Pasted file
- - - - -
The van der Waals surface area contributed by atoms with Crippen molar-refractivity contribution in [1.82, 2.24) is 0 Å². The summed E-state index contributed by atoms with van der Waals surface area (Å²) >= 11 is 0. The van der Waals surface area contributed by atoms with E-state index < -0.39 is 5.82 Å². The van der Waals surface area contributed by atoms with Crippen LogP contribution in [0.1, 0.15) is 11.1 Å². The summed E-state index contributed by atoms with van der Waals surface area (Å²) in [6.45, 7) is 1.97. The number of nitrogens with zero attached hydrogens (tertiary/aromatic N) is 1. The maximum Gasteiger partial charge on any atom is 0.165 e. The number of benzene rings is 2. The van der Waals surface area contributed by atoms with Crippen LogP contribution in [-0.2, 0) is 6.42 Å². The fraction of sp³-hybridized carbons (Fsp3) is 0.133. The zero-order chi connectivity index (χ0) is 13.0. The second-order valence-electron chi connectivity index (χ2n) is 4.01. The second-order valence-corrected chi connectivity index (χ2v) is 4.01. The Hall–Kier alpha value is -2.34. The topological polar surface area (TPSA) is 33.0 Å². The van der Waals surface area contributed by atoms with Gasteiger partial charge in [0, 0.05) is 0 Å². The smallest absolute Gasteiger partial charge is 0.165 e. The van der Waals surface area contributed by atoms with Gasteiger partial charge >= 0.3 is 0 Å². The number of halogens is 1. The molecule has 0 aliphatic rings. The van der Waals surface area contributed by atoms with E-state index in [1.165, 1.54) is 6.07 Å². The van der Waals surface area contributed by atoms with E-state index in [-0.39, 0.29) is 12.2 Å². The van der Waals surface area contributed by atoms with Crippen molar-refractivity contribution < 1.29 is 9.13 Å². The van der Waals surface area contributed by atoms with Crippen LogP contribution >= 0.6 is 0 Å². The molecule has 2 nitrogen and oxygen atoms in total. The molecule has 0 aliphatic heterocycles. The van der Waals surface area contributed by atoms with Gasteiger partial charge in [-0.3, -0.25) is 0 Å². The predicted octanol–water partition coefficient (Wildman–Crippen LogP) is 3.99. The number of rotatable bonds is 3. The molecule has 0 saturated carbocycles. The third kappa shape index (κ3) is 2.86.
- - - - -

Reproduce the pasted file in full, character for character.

The van der Waals surface area contributed by atoms with Crippen molar-refractivity contribution in [1.82, 2.24) is 0 Å². The summed E-state index contributed by atoms with van der Waals surface area (Å²) >= 11 is 0. The van der Waals surface area contributed by atoms with E-state index < -0.39 is 5.82 Å². The van der Waals surface area contributed by atoms with Crippen LogP contribution in [0.1, 0.15) is 11.1 Å². The summed E-state index contributed by atoms with van der Waals surface area (Å²) in [6.45, 7) is 1.97. The number of nitrogens with zero attached hydrogens (tertiary/aromatic N) is 1. The maximum Gasteiger partial charge on any atom is 0.165 e. The number of benzene rings is 2. The van der Waals surface area contributed by atoms with Crippen LogP contribution in [-0.2, 0) is 6.42 Å². The fraction of sp³-hybridized carbons (Fsp3) is 0.133. The zero-order chi connectivity index (χ0) is 13.0. The second-order valence-electron chi connectivity index (χ2n) is 4.01. The second-order valence-corrected chi connectivity index (χ2v) is 4.01. The Hall–Kier alpha value is -2.34. The topological polar surface area (TPSA) is 33.0 Å². The van der Waals surface area contributed by atoms with Gasteiger partial charge in [0, 0.05) is 0 Å². The smallest absolute Gasteiger partial charge is 0.165 e. The van der Waals surface area contributed by atoms with Gasteiger partial charge >= 0.3 is 0 Å². The number of halogens is 1. The molecule has 0 aliphatic rings. The van der Waals surface area contributed by atoms with E-state index in [1.165, 1.54) is 6.07 Å². The van der Waals surface area contributed by atoms with E-state index in [-0.39, 0.29) is 12.2 Å². The van der Waals surface area contributed by atoms with Crippen molar-refractivity contribution < 1.29 is 9.13 Å². The van der Waals surface area contributed by atoms with Crippen LogP contribution >= 0.6 is 0 Å². The molecule has 2 nitrogen and oxygen atoms in total. The molecule has 0 aliphatic heterocycles. The van der Waals surface area contributed by atoms with Gasteiger partial charge in [-0.3, -0.25) is 0 Å². The predicted octanol–water partition coefficient (Wildman–Crippen LogP) is 3.99. The number of rotatable bonds is 3. The molecule has 0 saturated carbocycles. The third kappa shape index (κ3) is 2.86.